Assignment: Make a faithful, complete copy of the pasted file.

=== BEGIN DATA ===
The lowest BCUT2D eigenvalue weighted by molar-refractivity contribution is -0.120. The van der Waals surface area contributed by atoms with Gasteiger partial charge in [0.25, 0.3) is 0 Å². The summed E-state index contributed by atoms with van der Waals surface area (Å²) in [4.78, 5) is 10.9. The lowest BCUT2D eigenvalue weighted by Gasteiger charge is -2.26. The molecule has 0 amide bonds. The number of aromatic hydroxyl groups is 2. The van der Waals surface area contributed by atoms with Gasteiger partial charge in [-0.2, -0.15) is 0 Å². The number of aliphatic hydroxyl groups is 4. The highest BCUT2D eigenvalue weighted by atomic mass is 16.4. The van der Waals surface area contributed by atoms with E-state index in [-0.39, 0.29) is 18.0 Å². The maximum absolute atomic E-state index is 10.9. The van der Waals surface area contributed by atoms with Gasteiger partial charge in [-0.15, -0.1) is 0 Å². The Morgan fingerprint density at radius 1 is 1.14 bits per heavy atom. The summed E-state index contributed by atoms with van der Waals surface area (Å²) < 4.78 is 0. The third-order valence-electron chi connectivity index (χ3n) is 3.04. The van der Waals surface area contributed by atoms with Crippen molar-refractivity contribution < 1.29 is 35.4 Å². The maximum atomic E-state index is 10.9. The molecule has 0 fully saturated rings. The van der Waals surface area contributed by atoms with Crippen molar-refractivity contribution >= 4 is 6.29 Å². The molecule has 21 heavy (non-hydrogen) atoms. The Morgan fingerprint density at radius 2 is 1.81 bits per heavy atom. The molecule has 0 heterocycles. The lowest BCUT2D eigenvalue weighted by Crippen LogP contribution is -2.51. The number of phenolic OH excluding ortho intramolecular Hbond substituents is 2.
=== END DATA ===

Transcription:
The lowest BCUT2D eigenvalue weighted by molar-refractivity contribution is -0.120. The van der Waals surface area contributed by atoms with Gasteiger partial charge in [0.25, 0.3) is 0 Å². The summed E-state index contributed by atoms with van der Waals surface area (Å²) in [4.78, 5) is 10.9. The lowest BCUT2D eigenvalue weighted by Gasteiger charge is -2.26. The molecule has 0 amide bonds. The number of aromatic hydroxyl groups is 2. The van der Waals surface area contributed by atoms with Gasteiger partial charge in [-0.2, -0.15) is 0 Å². The number of aliphatic hydroxyl groups is 4. The highest BCUT2D eigenvalue weighted by atomic mass is 16.4. The van der Waals surface area contributed by atoms with E-state index in [-0.39, 0.29) is 18.0 Å². The maximum absolute atomic E-state index is 10.9. The van der Waals surface area contributed by atoms with Gasteiger partial charge in [-0.15, -0.1) is 0 Å². The Morgan fingerprint density at radius 1 is 1.14 bits per heavy atom. The summed E-state index contributed by atoms with van der Waals surface area (Å²) < 4.78 is 0. The third-order valence-electron chi connectivity index (χ3n) is 3.04. The van der Waals surface area contributed by atoms with Crippen molar-refractivity contribution < 1.29 is 35.4 Å². The maximum atomic E-state index is 10.9. The molecule has 0 fully saturated rings. The van der Waals surface area contributed by atoms with Crippen molar-refractivity contribution >= 4 is 6.29 Å². The molecule has 21 heavy (non-hydrogen) atoms. The Morgan fingerprint density at radius 2 is 1.81 bits per heavy atom. The molecule has 0 heterocycles. The lowest BCUT2D eigenvalue weighted by Crippen LogP contribution is -2.51. The number of phenolic OH excluding ortho intramolecular Hbond substituents is 2.